No Sacred Cows
The allegations that have been brought forth regarding sexual harassment at Ushahidi deserve more than a 140 character response…so here goes.
I resigned from my position as Ushahidi Executive Director and member of the Board in 2010, however, my role as a co-founder and my journey as a woman in the technology space means that I remain inextricably linked to Ushahidi, for better or worse. There is a lot that can be said as far as the ongoing conversations that have ensued, but I will focus my comments on the case at hand and what has so far been an unacceptable response from the Ushahidi Board and management team.
While “investigations are still underway” months after the allegations of this specific case came to light, and as we await the outcome of that process, we as a tech community must examine the series of events that led us to a point where an organisation and community that is well placed to do better has failed. This includes, on my part, reflection on the role that I could have or should have played, even though I was no longer a part of Ushahidi.
Ushahidi — Witness, Respond, Act. Ten years ago, those were the principles we abided by. Those same principles need to be swiftly and fully applied in this situation by the management and Board. In addition, more clarity on steps that have been taken so far and the relevant timelines should be shared and those found culpable either by their action or inaction should resign.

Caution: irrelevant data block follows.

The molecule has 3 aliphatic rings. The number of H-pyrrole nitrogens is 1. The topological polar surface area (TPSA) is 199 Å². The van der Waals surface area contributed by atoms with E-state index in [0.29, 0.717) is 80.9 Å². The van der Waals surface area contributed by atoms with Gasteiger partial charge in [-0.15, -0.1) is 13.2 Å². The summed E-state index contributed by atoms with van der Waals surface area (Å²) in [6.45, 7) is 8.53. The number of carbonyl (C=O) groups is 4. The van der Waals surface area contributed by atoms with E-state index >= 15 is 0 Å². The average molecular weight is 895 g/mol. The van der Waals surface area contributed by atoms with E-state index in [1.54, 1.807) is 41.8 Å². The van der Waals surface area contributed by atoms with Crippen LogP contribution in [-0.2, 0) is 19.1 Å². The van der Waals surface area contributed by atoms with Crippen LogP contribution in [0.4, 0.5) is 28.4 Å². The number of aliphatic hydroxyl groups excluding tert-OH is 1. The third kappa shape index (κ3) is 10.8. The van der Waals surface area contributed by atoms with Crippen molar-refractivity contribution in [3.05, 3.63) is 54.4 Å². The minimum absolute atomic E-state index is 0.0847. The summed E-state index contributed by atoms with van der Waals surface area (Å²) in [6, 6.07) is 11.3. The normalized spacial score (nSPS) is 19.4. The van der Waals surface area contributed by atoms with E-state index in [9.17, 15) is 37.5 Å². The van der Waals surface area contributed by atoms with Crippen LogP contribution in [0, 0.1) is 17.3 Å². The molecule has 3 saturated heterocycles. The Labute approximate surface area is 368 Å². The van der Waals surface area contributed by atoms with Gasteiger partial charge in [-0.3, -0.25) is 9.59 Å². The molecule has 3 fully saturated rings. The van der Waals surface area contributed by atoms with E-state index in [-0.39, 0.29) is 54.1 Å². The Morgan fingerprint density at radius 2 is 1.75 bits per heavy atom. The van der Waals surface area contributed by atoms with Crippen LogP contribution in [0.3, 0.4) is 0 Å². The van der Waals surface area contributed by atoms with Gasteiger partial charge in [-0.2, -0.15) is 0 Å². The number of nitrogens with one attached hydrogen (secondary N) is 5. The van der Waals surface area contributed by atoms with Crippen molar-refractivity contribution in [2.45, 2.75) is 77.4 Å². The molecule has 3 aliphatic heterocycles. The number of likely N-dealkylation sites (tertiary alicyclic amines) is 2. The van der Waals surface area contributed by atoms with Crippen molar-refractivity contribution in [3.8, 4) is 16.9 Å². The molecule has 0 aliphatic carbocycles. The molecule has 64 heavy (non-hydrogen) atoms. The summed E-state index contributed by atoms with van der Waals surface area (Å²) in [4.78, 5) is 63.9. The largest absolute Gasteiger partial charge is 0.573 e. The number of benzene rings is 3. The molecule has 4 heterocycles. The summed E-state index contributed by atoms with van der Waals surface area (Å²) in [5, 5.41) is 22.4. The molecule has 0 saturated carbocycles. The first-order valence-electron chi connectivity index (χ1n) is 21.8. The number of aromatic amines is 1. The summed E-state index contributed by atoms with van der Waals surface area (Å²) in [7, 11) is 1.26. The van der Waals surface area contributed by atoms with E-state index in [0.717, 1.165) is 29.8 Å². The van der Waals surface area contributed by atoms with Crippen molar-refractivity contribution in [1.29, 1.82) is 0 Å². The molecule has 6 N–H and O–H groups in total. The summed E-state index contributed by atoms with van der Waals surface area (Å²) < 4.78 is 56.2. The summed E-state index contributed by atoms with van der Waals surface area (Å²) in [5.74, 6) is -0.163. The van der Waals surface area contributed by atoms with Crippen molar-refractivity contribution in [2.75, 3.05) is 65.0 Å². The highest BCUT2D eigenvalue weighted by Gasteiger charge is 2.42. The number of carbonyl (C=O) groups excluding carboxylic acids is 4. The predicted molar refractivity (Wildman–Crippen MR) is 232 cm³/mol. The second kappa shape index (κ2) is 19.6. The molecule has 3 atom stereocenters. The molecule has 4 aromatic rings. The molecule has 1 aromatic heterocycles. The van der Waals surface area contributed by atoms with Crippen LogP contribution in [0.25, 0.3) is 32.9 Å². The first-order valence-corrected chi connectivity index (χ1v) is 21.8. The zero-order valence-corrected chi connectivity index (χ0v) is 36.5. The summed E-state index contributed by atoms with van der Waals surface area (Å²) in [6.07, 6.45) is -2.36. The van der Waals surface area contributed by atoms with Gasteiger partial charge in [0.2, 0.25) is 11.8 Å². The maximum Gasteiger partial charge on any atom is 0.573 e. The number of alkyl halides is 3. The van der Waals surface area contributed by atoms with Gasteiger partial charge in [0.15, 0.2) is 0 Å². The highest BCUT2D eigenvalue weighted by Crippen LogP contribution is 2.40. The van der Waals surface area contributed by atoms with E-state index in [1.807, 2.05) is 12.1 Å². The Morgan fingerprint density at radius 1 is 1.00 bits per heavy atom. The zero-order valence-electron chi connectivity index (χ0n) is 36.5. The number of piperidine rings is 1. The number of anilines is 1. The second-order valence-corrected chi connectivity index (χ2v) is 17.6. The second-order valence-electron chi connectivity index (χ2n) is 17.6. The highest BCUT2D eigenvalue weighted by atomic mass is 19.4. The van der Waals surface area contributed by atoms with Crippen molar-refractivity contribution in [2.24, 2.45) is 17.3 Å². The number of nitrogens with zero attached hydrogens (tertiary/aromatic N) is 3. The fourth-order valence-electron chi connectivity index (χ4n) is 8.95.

In the interim the community, under the leadership of several long-term members of the tech space, is taking several steps in response. First, by creating an environment where victims of harassment across the sector can speak in a safe space and can quickly receive whatever support they require. More broadly planning for a forum is underway where the community will have discussions on what constitutes sexual harassment, how to identify it, and how to respond quickly and appropriately when it happens. With a follow-up code of conduct that organisations and individuals will commit to. Small steps, but a beginning.
The idea that either individuals or organisations are ‘too big to fail’ or that the tech and start-up sector is somehow different is wrong. If we want to protect those working in these areas, or anywhere else, we need to protect the values of respect, equality and openness, not specific organisations or people. The start-up eco-system in Kenya is no longer nascent, it can and must handle the hard work and tough conversations that will happen in the coming weeks and months.
There is no otherwise.